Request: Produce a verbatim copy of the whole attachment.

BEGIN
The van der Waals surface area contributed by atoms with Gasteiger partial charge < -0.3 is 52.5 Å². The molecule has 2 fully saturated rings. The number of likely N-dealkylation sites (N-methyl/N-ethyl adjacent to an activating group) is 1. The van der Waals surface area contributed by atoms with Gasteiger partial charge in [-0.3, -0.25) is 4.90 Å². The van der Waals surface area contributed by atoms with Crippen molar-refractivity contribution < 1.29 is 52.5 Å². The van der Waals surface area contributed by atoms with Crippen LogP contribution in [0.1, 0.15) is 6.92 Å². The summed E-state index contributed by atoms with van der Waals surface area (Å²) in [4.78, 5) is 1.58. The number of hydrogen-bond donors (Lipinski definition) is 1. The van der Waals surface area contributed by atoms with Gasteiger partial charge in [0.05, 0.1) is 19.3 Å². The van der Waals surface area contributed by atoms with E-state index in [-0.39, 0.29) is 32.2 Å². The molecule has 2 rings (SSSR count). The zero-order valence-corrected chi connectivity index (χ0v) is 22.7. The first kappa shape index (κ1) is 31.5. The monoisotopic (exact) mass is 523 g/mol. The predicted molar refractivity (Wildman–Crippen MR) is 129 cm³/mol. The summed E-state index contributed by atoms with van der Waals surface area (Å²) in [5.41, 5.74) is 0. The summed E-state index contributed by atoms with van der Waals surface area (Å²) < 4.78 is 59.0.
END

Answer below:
The van der Waals surface area contributed by atoms with Gasteiger partial charge < -0.3 is 52.5 Å². The molecule has 2 fully saturated rings. The number of likely N-dealkylation sites (N-methyl/N-ethyl adjacent to an activating group) is 1. The van der Waals surface area contributed by atoms with Gasteiger partial charge in [-0.3, -0.25) is 4.90 Å². The van der Waals surface area contributed by atoms with Crippen molar-refractivity contribution < 1.29 is 52.5 Å². The van der Waals surface area contributed by atoms with Crippen LogP contribution in [0.1, 0.15) is 6.92 Å². The summed E-state index contributed by atoms with van der Waals surface area (Å²) in [4.78, 5) is 1.58. The number of hydrogen-bond donors (Lipinski definition) is 1. The van der Waals surface area contributed by atoms with Gasteiger partial charge in [0.05, 0.1) is 19.3 Å². The van der Waals surface area contributed by atoms with E-state index in [-0.39, 0.29) is 32.2 Å². The molecule has 2 rings (SSSR count). The zero-order valence-corrected chi connectivity index (χ0v) is 22.7. The first kappa shape index (κ1) is 31.5. The monoisotopic (exact) mass is 523 g/mol. The predicted molar refractivity (Wildman–Crippen MR) is 129 cm³/mol. The summed E-state index contributed by atoms with van der Waals surface area (Å²) in [5.41, 5.74) is 0. The summed E-state index contributed by atoms with van der Waals surface area (Å²) < 4.78 is 59.0.